Taking Ethnic Group Construction Seriously: Towards a Better Understanding of Identity Appeals in Political Campaigns
Posted: 18 Oct 2012
Date Written: July 18, 2012
Research on ethnic politics within Political Science has been characterized by a curious imbalance of producing an elaborate set of expectations of what identity appeals do without the equivalent in-depth examination of what they actually are in practice. In an effort to escape the over-determinism of earlier work which saw identities as fixed and primordial, an entire research tradition has developed to emphasize the ‘social’ aspect of identity formation and stress that individual identities are fluid, mutable, context-dependent, and constructed. However, classifications and the formulation of expectations inducing group interests up from personal identity attributes have impoverished our understanding of the full scope and consequences of the politicization of ethnic identity.
Intended to aid the comparative work on identity in order to further our understanding of the processes behind identity redefinition and change, constructivism has been left unable to do so by blunt concepts and inadequate methodologies. Attributing causality to individual identity attributes alone, regardless of the extent of advanced combinatorics attached to their interpretation, cannot offer a satisfactory understanding of the consequences of social identity construction. I will argue that the ways, in which ethnic appeals are currently conceived and measured could not allow them to perform the function necessary for the theory to hold. Further, an over-emphasis on the performance of the appeal coupled with a perfunctory understanding of its nature leads to the lack of clear expectations and the adequate formulation of testable propositions regarding the conditions, under which various identity appeals are likely to be articulated. The latter is among the longest-standing and most consequential questions in politics.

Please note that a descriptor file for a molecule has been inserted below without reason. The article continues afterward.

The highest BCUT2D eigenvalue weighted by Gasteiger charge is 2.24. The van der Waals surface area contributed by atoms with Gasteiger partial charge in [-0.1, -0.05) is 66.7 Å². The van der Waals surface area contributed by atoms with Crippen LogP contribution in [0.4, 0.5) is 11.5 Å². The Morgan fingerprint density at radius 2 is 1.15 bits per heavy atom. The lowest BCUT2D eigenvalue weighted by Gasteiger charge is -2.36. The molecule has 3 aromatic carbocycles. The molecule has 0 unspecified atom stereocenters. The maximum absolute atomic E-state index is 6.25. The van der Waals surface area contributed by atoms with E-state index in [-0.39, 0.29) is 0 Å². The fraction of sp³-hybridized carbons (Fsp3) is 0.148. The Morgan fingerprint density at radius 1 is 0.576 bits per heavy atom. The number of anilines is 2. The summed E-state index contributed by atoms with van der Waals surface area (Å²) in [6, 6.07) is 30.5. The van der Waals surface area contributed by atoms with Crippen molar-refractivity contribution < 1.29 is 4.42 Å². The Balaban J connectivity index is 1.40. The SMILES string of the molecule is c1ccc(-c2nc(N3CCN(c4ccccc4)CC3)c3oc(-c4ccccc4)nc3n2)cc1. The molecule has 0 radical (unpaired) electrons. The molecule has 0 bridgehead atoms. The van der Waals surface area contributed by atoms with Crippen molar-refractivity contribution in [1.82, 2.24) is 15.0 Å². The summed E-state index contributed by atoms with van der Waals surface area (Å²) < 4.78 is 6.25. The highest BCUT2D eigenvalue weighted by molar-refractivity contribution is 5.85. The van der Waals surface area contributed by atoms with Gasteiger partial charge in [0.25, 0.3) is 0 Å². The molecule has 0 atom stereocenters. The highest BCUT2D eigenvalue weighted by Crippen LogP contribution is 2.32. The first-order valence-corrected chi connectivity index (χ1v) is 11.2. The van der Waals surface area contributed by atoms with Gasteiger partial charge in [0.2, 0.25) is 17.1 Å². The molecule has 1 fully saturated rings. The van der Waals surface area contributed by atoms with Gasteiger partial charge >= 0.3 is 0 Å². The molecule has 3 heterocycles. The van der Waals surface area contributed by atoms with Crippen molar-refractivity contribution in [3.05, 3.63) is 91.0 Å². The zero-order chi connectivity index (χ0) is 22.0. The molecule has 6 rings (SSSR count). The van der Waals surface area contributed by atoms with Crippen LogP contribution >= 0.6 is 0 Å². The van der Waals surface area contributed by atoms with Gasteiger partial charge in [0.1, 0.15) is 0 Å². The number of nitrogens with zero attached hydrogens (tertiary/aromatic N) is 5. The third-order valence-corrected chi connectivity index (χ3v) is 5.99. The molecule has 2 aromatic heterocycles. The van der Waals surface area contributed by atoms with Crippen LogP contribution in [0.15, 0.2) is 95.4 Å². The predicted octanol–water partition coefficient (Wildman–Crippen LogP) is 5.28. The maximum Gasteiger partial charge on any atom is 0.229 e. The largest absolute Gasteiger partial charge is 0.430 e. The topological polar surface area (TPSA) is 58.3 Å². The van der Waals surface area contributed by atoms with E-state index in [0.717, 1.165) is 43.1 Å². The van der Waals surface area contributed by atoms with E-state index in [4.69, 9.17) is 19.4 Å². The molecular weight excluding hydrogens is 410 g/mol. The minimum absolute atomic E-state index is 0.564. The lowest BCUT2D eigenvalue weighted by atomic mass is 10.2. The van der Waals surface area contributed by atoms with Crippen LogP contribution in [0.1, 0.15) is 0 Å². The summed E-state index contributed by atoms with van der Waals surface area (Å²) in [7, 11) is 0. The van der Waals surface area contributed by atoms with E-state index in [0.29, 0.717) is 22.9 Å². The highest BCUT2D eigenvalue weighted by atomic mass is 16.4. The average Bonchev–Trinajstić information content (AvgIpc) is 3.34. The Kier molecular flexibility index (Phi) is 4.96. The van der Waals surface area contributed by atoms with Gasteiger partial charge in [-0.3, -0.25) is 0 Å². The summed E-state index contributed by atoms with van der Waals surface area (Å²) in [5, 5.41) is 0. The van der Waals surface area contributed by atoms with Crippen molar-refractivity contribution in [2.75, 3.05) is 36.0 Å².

The paper suggests that ethnic appeals in political campaigns be modelled as narratives combining claims about group authenticity and value with rhetoric of rights and entitlement into arguments about representation and redistribution. This structure is able to account for how political rhetoric both evokes and moulds personal identifications into mobilization for group action. A conceptual vocabulary for characterizing ethnic appeals is suggested, which privileges the internal logic of the narrative over categorical distinctions between groups. Theoretically, the argument contributes to linking social categories, individual identities and political behavior with obvious import for mobilization. Empirically, the paper provides a notion of the distribution of the types of ethnic appeals in political campaigns across countries and allows for testing hypotheses of their determinants.
Keywords: ethnic politics, ethnic appeals, political campaigns, political rhetoric
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